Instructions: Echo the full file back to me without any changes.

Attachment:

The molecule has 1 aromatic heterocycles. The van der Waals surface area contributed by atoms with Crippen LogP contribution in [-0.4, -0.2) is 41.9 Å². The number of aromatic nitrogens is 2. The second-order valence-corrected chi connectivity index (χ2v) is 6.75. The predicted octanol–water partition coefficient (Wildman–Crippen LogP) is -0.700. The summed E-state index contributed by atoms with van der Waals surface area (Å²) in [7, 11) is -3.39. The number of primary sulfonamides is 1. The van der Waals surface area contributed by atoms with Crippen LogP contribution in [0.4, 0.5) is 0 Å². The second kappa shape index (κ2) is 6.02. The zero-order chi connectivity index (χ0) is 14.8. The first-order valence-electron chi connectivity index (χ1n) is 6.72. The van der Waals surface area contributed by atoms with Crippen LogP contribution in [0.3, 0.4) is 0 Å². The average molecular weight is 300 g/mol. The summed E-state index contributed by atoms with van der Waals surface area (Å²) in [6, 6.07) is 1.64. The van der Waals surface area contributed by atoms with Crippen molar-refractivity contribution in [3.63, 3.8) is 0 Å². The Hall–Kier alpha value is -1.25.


The molecule has 1 aromatic heterocycles. The van der Waals surface area contributed by atoms with Crippen LogP contribution in [-0.4, -0.2) is 41.9 Å². The number of aromatic nitrogens is 2. The second-order valence-corrected chi connectivity index (χ2v) is 6.75. The predicted octanol–water partition coefficient (Wildman–Crippen LogP) is -0.700. The summed E-state index contributed by atoms with van der Waals surface area (Å²) in [7, 11) is -3.39. The number of primary sulfonamides is 1. The van der Waals surface area contributed by atoms with Crippen LogP contribution in [0.4, 0.5) is 0 Å². The second kappa shape index (κ2) is 6.02. The zero-order chi connectivity index (χ0) is 14.8. The first-order valence-electron chi connectivity index (χ1n) is 6.72. The van der Waals surface area contributed by atoms with Crippen LogP contribution in [0.3, 0.4) is 0 Å². The average molecular weight is 300 g/mol. The summed E-state index contributed by atoms with van der Waals surface area (Å²) in [6, 6.07) is 1.64. The van der Waals surface area contributed by atoms with Crippen molar-refractivity contribution in [3.63, 3.8) is 0 Å². The Hall–Kier alpha value is -1.25.